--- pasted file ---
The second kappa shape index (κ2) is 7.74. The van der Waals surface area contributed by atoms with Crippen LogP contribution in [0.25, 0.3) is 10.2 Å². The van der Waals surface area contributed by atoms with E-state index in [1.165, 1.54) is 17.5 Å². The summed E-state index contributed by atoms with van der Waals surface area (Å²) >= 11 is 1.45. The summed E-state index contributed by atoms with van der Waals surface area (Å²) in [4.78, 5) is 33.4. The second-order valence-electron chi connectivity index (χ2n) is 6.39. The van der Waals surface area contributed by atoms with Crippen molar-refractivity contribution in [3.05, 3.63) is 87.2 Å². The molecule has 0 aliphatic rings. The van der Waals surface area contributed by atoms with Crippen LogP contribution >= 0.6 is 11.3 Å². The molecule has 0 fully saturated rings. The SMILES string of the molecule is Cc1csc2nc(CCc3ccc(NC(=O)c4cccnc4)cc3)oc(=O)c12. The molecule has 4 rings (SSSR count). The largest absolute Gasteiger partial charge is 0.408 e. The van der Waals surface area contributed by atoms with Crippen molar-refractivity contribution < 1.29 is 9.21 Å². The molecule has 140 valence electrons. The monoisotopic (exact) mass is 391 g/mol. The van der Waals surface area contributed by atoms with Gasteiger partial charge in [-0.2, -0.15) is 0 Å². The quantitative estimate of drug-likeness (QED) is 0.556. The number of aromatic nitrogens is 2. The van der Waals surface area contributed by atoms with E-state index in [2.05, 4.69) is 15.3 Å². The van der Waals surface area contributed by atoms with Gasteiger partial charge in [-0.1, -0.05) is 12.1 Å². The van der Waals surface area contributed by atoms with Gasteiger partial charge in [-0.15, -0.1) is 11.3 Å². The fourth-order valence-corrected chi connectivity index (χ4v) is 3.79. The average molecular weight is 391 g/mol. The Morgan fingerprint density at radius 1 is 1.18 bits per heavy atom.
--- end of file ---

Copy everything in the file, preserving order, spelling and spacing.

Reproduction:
The second kappa shape index (κ2) is 7.74. The van der Waals surface area contributed by atoms with Crippen LogP contribution in [0.25, 0.3) is 10.2 Å². The van der Waals surface area contributed by atoms with E-state index in [1.165, 1.54) is 17.5 Å². The summed E-state index contributed by atoms with van der Waals surface area (Å²) >= 11 is 1.45. The summed E-state index contributed by atoms with van der Waals surface area (Å²) in [4.78, 5) is 33.4. The second-order valence-electron chi connectivity index (χ2n) is 6.39. The van der Waals surface area contributed by atoms with Crippen molar-refractivity contribution in [3.05, 3.63) is 87.2 Å². The molecule has 0 aliphatic rings. The van der Waals surface area contributed by atoms with Crippen LogP contribution >= 0.6 is 11.3 Å². The molecule has 0 fully saturated rings. The SMILES string of the molecule is Cc1csc2nc(CCc3ccc(NC(=O)c4cccnc4)cc3)oc(=O)c12. The molecule has 4 rings (SSSR count). The largest absolute Gasteiger partial charge is 0.408 e. The van der Waals surface area contributed by atoms with Crippen molar-refractivity contribution < 1.29 is 9.21 Å². The molecule has 140 valence electrons. The monoisotopic (exact) mass is 391 g/mol. The van der Waals surface area contributed by atoms with Gasteiger partial charge in [-0.2, -0.15) is 0 Å². The quantitative estimate of drug-likeness (QED) is 0.556. The number of aromatic nitrogens is 2. The van der Waals surface area contributed by atoms with E-state index in [2.05, 4.69) is 15.3 Å². The van der Waals surface area contributed by atoms with Gasteiger partial charge in [-0.1, -0.05) is 12.1 Å². The van der Waals surface area contributed by atoms with Gasteiger partial charge in [-0.15, -0.1) is 11.3 Å². The fourth-order valence-corrected chi connectivity index (χ4v) is 3.79. The average molecular weight is 391 g/mol. The Morgan fingerprint density at radius 1 is 1.18 bits per heavy atom.